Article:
There were 124,791 babies born in New York City from 2009 to 2010. And public health officials, doctors, nurses and parents are engaged in a major battle over how to feed them -- with breast milk or formula.
Mayor Bloomberg has entered the fray. He wants hospitals to lock up their supplies of baby formula, thus pushing new mothers to breastfeed. It’s an action very much in keeping with the mayor’s aggressive strategies on other public health issues like smoking and sugary beverages. He has fought to restrict both the use of cigarettes and sugary drinks.
His critics have denounced Bloomberg for running a “nanny” government. Certainly the breast milk advocacy seems to represent that kind of governance. Does a woman have a God-given right to breastfeed her baby if she is able to? Some women seem to think so. Others think that formula feeding is just as good and should be protected.
One mother was bitter, Heather, a blogger found on the website circleofmoms.com, said that, while it may be best for the baby to breastfeed, if you choose to formula feed “then that is your choice.” She said: “I switched my son to formula. And he is growing just as good as he was before.”
Heather resents the fact that “if anyone mentions formula feeding than there’s a bunch of other women ganging up on them making them feel inferior.”
But, a medical authority, Dr. Nancy Krebs, a professor at the University of Colorado School of Medicine, told me that “we didn’t get here over these many centuries by using formula to feed infants.
“Unequivocally human infants were meant to be fed by human mothers. The effects of not breast feeding could be profound. In the 21st Century, life style may bring other choices. But we didn’t get here any other way and substituting formula for breast feeding is not necessarily borne out by the experience of many, many generations.”
New York City’s Health Commissioner, Thomas Farley, agrees. He says that formula-fed babies are more than three times as likely to be hospitalized with a respiratory infection than breastfed babies. And formula-fed babies are more likely to develop asthma. “That’s because, unlike formula, human breast milk is designed by nature specifically for human babies.”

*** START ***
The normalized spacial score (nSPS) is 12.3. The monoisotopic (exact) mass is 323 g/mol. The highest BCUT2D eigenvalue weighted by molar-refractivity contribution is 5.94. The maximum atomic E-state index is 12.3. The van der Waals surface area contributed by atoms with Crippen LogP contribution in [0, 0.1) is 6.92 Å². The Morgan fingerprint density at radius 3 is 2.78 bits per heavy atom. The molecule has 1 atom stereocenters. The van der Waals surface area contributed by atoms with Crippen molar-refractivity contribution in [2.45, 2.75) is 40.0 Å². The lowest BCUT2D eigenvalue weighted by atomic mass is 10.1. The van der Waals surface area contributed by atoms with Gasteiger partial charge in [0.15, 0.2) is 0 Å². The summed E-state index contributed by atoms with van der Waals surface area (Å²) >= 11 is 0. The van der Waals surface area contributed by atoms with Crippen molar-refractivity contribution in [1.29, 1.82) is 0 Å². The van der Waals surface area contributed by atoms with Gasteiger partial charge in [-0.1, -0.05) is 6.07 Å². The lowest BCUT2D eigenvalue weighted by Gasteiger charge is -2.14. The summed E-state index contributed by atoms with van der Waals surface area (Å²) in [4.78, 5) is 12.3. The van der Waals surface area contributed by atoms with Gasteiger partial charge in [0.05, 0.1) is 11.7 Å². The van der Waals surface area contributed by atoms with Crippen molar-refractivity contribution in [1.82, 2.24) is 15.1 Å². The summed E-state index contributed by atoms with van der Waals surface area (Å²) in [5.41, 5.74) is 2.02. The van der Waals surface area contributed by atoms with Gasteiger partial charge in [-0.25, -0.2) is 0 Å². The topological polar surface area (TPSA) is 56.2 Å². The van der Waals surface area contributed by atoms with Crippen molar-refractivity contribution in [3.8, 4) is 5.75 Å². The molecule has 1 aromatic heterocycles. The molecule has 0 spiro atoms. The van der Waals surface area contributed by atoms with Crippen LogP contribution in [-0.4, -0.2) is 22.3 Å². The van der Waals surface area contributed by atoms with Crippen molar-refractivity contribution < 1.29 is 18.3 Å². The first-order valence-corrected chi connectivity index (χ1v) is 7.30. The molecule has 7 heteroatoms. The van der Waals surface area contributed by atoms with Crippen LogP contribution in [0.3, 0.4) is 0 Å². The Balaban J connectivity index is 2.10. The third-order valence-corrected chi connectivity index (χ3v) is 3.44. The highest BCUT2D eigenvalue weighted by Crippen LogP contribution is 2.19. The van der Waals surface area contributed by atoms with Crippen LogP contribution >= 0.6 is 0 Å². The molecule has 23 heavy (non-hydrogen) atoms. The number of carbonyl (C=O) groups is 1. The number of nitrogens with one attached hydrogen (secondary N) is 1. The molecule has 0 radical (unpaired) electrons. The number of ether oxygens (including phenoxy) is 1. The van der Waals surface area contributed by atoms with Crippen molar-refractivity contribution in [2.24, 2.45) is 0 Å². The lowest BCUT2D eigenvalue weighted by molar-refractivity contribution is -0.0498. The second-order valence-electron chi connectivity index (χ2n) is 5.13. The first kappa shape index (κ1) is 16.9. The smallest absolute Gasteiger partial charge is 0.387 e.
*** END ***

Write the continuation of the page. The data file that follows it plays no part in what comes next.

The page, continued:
The controversy over breast feeding versus formula feeding has caused a bit of an uproar with mothers on Circleofmoms.com. One woman, Crissy, says: “I wanted to breastfeed with all my heart but my son had difficulty latching on. My doctor told me to stick it out while supplementing my milk. But my milk didn’t come in for a week and a half, which made it worse….he still didn’t gain weight. It DESTROYED ME to have to quit trying but the important thing is he eats whether it comes from a can or my boob.”
Sharon says: “Honestly, I don’t think it’s anyone else’s business how you feed your child, just as long as you feed it!”
Renee: “I know that breast is best and I’m jealous of the mothers who can breast feed. I couldn’t and felt that I had failed as a mother…”
Kathy: “I just wish women could stop berating one another for being different. In my lifetime I have been inspired by women who stayed home with their children, by women who dedicated their lives to careers…… by women who burned their bras and some who couldn’t say the word bra without blushing. I also have dear friends who are raving liberals and more who are ranting conservatives. Each of us is different and we need to embrace that instead of feeling threatened by it.”
It would seem that we need to stop the feuding and fighting, understand our differences, and embrace each other with a fullness of sympathy and compassion.